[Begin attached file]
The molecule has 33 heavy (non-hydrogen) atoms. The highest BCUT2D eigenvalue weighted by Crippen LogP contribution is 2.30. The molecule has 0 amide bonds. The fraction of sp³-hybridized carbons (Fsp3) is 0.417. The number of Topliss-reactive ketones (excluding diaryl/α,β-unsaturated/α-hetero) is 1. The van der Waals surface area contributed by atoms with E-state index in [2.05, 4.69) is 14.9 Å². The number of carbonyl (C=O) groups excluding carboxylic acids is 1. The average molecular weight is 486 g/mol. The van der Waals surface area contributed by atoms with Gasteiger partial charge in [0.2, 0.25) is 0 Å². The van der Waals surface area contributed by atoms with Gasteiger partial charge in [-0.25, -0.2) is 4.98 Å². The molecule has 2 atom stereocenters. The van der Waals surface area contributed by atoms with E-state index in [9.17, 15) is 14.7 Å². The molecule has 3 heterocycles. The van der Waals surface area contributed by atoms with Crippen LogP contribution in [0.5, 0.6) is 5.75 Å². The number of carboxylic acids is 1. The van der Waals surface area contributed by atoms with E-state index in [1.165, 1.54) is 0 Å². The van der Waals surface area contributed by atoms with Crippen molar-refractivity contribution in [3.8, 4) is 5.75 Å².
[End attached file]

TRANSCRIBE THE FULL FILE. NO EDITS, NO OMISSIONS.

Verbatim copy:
The molecule has 33 heavy (non-hydrogen) atoms. The highest BCUT2D eigenvalue weighted by Crippen LogP contribution is 2.30. The molecule has 0 amide bonds. The fraction of sp³-hybridized carbons (Fsp3) is 0.417. The number of Topliss-reactive ketones (excluding diaryl/α,β-unsaturated/α-hetero) is 1. The van der Waals surface area contributed by atoms with E-state index in [2.05, 4.69) is 14.9 Å². The number of carbonyl (C=O) groups excluding carboxylic acids is 1. The average molecular weight is 486 g/mol. The van der Waals surface area contributed by atoms with Gasteiger partial charge in [0.2, 0.25) is 0 Å². The van der Waals surface area contributed by atoms with Gasteiger partial charge in [-0.25, -0.2) is 4.98 Å². The molecule has 2 atom stereocenters. The van der Waals surface area contributed by atoms with E-state index in [9.17, 15) is 14.7 Å². The molecule has 3 heterocycles. The van der Waals surface area contributed by atoms with Crippen LogP contribution in [0.5, 0.6) is 5.75 Å². The number of carboxylic acids is 1. The van der Waals surface area contributed by atoms with E-state index in [1.165, 1.54) is 0 Å². The van der Waals surface area contributed by atoms with Crippen molar-refractivity contribution in [3.8, 4) is 5.75 Å².